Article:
The Samsung Galaxy Note Edge is available for numerous phone carrier networks in the United States. However, it’s also available for some parts of the world outside of the US. here we are referring to the Korean variant of the same that comes with the model number SM-N915S. Do not apply the steps for any other variant or else you risk bricking your device.
Disclaimer: This guide is intended as a helpful “how to”. Ashraf and dotTech are not responsible for any gain or loss (including but not limited to bricked devices) incurred as a result of following this guide. Root your device at your own risk. Rooting may void your warranty.
What Is Rooting the Android Operating System?
When you buy a new smartphone, you might not know it, but the Android operating system is in a “locked” state. For the most part, it will not make much difference to you: most apps are still available to use, and there are benefits to this locked state such as better security. When you root the Android operating system, you are gaining full administrative rights over the OS.
Why Would You Want to Root Android?
Gaining full administrative rights over the operating system has some perks to some people. For example, out of the millions of applications available on Google Play, some of them will not be able to run on your device unless it has root access. Until you have a specific need for wanting Android rooted, you probably want to leave Android as it comes out of the box. But if you need to unlock an app, then that is when you want to look into rooting methods. Using more apps is only one example of why you may want root access, here is the full list of benefits:
- Unlock more applications. Some of the apps available for Android cannot run unless you have root access. This is because the app’s features cannot run without the root permissions because the features require the full system access before they can be useful.
- Better battery life. Smartphones are great, but they have one caveat, which is each time you recharge the battery, it loses some of its overall lifespan. That means smartphones, in general, do not make great investments, and if your weekly paycheck is low, you will want to limit the number of smartphones you go through. One of the ways you can do that is by removing bloatware and creating a better battery life.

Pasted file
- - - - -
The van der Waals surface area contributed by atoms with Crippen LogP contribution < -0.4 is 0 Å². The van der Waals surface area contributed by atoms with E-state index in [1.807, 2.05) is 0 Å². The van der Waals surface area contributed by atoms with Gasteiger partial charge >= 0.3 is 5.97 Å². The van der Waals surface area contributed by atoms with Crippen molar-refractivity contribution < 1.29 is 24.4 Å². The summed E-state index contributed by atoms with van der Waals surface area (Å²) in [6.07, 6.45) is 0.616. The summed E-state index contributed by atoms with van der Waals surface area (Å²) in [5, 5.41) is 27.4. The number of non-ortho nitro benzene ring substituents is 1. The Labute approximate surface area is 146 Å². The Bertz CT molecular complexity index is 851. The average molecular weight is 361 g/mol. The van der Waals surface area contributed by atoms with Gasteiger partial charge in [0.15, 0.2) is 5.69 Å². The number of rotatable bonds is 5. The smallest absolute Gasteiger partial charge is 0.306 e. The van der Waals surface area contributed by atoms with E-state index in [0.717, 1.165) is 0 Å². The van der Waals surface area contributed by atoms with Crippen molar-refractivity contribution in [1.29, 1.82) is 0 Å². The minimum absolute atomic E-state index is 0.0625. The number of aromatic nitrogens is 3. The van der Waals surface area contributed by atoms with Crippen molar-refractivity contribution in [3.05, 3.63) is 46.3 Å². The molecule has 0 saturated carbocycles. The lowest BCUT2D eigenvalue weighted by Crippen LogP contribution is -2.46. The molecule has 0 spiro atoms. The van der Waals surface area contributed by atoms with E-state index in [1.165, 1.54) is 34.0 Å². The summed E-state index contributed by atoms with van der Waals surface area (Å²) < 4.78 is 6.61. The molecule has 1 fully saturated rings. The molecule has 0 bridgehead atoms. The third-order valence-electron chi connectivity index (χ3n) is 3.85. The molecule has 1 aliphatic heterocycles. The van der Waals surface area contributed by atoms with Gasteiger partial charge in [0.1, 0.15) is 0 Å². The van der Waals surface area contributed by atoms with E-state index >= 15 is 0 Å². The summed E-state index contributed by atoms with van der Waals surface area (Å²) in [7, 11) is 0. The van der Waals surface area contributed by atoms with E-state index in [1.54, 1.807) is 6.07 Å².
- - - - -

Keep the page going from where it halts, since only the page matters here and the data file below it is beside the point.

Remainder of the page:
- Bolster performance. If you are the budget-conscious shopper, you may want to increase the device’s performance. This can be done by removing the bloatware as well. The more processes you have running, the more memory that is used. By removing some of the apps, it can help lighten the load on your hardware.
- Customize Android with themes. With root access, you can download and install any theme that’s at your disposal. That includes any customized theme you can find.
What Are the Risks of Rooting?
If you are buying a smartphone that is not running iOS, then it is probably the Android operating system that you want running as the ideal software to pair with your shiny new hardware. It is, in fact, the Android OS that offers you the chance to customize the OS considerably more than iOS: custom themes, run any app you know about, the works. For many users, the “openness” of an operating system is important, because it offers them more freedom which means running into fewer problems with their investments. But there is a reason iOS likes a far more locked approach: the ability to customize is not for everyone, and if you do not know what you are doing it can lead to a lot of problems which can define your time with the OS rather than freedom.